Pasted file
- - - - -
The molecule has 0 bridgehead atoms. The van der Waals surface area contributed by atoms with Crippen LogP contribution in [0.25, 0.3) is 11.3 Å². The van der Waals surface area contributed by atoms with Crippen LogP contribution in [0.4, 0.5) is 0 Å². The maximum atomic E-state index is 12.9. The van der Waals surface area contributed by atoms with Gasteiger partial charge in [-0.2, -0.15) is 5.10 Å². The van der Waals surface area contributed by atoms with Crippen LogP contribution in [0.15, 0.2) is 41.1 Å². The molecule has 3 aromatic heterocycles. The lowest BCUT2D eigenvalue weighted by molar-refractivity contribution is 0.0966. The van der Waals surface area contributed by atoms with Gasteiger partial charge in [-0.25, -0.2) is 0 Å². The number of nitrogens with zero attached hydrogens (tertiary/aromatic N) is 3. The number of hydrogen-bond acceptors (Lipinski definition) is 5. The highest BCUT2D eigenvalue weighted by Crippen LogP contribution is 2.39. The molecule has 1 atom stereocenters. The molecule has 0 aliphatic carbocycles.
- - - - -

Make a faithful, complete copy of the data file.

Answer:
The molecule has 0 bridgehead atoms. The van der Waals surface area contributed by atoms with Crippen LogP contribution in [0.25, 0.3) is 11.3 Å². The van der Waals surface area contributed by atoms with Crippen LogP contribution in [0.4, 0.5) is 0 Å². The maximum atomic E-state index is 12.9. The van der Waals surface area contributed by atoms with Gasteiger partial charge in [-0.2, -0.15) is 5.10 Å². The van der Waals surface area contributed by atoms with Crippen LogP contribution in [0.15, 0.2) is 41.1 Å². The molecule has 3 aromatic heterocycles. The lowest BCUT2D eigenvalue weighted by molar-refractivity contribution is 0.0966. The van der Waals surface area contributed by atoms with Gasteiger partial charge in [-0.25, -0.2) is 0 Å². The number of nitrogens with zero attached hydrogens (tertiary/aromatic N) is 3. The number of hydrogen-bond acceptors (Lipinski definition) is 5. The highest BCUT2D eigenvalue weighted by Crippen LogP contribution is 2.39. The molecule has 1 atom stereocenters. The molecule has 0 aliphatic carbocycles.